I am actively looking for talented scientists to join our research group. The laboratory is focused on trying to understand the molecular basis of organ regeneration and I seek creative minds to tackle this problem in innovative ways. The lab provides access to a diverse array of animal regeneration models and uses both in vivo and in vitro techniques to address how certain animals are capable of naturally regenerating damaged tissue.
Complementing our laboratory, The Department of Biology hosts a strong group of research labs focused on regenerative and stem cell biology using a diverse array of animal models (e.g., spiny mice, salamanders, planarians, lampreys, zebrafish, etc.) and in vitro systems. These labs afford fantastic collaborative opportunities for postdocs and graduate students and include the following groups: Drs. Beth Duncan, Ann Morris, Chintan Kikani and Jeramiah Smith. Beyond our department, the University of Kentucky maintains a strong research focus in regenerative medicine through the Colleges of Medicine and Engineering. The Spinal Cord and Brain Injury Research Center (http://www.mc.uky.edu/scobirc/mission/missionstatement.html) is located nearby and serves to connect basic science research in regeneration biology to clinical applications for regenerative medicine. This dynamic research environment provides a rich source for collaborative projects and shared resources.
I accept postdoctoral researchers who have obtained their own funding to work on independent projects or to work more directly on grant-funded projects that are ongoing in the lab (see currently open positions #1 and #2 above). Postdocs are strongly encouraged to apply for their own funding before joining the lab and encouraged to contact me about available options. Prospective postdoctoral scientists should send me an e-mail (firstname.lastname@example.org) and attach: (1) a synopsis of their current research interests and how these compliment my ongoing research program and (2) a current CV with names of three references.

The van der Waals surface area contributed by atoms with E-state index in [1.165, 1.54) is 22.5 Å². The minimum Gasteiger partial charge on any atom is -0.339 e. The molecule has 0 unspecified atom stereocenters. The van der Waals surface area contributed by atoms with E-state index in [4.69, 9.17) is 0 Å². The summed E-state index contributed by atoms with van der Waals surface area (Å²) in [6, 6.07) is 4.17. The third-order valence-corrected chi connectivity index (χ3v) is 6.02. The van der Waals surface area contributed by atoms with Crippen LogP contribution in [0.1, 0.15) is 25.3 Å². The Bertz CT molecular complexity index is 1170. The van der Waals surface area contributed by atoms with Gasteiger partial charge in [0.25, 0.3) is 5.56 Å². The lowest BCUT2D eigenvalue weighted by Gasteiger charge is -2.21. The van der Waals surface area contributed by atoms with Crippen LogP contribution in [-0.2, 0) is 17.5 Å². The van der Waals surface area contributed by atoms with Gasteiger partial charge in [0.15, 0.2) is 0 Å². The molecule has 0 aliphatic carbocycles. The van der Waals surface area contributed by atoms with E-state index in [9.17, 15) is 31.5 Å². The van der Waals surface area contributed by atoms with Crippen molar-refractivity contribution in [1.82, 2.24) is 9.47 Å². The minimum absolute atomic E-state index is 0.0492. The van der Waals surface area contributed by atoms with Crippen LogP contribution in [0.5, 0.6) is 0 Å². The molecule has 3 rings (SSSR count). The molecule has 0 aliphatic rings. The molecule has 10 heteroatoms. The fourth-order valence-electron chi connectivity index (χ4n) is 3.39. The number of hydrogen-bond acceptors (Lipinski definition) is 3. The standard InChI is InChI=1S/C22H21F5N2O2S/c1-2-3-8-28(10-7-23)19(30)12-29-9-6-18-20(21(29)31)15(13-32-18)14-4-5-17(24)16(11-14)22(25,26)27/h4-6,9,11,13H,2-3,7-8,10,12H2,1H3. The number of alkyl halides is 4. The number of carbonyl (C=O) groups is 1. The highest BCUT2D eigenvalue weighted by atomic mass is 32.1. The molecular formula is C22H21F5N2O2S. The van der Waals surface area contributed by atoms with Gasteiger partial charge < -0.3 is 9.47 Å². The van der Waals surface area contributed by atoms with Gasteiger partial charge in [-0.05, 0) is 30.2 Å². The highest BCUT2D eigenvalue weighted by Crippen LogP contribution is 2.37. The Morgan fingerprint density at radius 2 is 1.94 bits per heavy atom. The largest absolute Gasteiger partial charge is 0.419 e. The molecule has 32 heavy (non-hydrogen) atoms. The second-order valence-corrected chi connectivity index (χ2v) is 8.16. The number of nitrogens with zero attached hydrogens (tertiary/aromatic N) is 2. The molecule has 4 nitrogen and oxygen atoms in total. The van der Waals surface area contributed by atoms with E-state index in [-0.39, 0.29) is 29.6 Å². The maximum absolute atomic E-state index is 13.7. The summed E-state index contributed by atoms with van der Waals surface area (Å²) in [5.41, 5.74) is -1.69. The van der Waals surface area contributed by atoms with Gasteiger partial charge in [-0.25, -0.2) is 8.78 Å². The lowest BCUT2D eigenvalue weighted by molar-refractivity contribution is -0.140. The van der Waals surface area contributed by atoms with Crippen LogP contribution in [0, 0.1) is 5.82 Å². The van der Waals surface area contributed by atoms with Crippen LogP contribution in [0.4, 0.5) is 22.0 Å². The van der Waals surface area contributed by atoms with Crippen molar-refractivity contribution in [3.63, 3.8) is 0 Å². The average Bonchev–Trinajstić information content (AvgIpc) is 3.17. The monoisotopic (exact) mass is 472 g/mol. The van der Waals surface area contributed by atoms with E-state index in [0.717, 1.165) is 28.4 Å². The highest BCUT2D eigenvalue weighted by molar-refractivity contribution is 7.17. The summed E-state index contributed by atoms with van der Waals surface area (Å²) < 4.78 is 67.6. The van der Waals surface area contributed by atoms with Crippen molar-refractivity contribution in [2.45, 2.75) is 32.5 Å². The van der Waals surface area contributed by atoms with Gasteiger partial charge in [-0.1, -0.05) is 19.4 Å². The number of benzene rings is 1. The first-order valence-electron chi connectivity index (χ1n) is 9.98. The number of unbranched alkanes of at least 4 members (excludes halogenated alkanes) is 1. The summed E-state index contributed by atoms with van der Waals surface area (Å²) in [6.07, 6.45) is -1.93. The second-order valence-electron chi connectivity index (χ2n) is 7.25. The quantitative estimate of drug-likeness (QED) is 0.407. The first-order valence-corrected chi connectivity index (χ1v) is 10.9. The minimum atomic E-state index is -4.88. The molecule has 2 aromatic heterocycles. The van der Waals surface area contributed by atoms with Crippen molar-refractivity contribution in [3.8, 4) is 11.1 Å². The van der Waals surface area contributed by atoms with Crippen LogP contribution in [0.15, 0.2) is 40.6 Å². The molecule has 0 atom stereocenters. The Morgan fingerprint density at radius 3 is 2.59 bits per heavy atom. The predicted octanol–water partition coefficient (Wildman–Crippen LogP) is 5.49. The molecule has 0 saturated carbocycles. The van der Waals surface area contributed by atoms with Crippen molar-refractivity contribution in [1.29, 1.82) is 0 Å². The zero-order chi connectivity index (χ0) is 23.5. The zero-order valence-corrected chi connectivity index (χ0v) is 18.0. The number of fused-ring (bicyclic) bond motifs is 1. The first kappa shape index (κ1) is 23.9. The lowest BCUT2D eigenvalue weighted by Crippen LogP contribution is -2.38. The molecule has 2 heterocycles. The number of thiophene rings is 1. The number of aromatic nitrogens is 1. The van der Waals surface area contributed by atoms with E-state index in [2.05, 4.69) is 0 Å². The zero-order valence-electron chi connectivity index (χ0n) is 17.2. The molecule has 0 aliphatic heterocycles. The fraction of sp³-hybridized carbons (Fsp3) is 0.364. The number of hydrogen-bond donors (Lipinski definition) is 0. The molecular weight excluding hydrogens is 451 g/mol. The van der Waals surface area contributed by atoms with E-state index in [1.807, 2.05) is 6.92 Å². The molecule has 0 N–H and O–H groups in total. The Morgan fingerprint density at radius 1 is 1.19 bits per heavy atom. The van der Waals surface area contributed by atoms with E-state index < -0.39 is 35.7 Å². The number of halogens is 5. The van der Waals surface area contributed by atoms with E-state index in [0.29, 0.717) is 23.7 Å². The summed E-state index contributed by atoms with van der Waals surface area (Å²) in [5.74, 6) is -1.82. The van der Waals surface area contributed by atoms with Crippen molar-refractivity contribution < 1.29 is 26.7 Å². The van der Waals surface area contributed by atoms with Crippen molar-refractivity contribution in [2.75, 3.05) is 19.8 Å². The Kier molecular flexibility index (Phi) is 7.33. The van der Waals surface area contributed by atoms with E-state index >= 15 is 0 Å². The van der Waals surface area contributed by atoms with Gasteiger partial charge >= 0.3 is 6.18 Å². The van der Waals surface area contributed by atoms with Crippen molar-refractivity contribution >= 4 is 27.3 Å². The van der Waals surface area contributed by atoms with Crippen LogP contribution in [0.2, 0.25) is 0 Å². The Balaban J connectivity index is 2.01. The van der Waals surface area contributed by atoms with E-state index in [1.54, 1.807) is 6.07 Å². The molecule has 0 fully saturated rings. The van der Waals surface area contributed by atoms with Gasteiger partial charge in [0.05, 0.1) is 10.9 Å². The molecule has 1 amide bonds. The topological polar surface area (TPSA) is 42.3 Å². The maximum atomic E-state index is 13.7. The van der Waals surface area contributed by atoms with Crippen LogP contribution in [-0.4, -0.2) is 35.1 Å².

Prospective Graduate students: (considering PhD applications for fall 2020)
The purpose of the following information is to help you decide whether my lab will be an appropriate match for your research interests and career goals. If you are still interested in joining the lab after reading through this information, please send me an e-mail (email@example.com) introducing yourself and attach (1) a CV with names of three references and (2) a written statement (1-2 pages) that summarizes your current research interests/ideas, your idealized goal after completing a graduate degree, and why you want to work with me. If you intend on applying as a graduate student for the fall term please try to contact me 3-4 months before applications are due.
Research in the lab falls under the broad banner of regeneration and developmental biology with a strong bias towards questions focused on understanding mechanisms that regulate tissue regeneration. The lab employs an array of different animal models to explore the cellular and molecular mechanisms controlling how an organ or tissue replaces itself in form and function. In parallel with regeneration, we also try to understand how these regenerating organs develop during embryogenesis. Research in the lab is inherently experimental, although we do conduct descriptive studies at the cellular or tissue level in order to form a strong anatomical understanding for our experimental work. That being said, you must be comfortable working with, and conducting experiments on animals. If this general research description overlaps with your search image, please take the time to familiarize yourself with ongoing projects in the lab as well as our publications.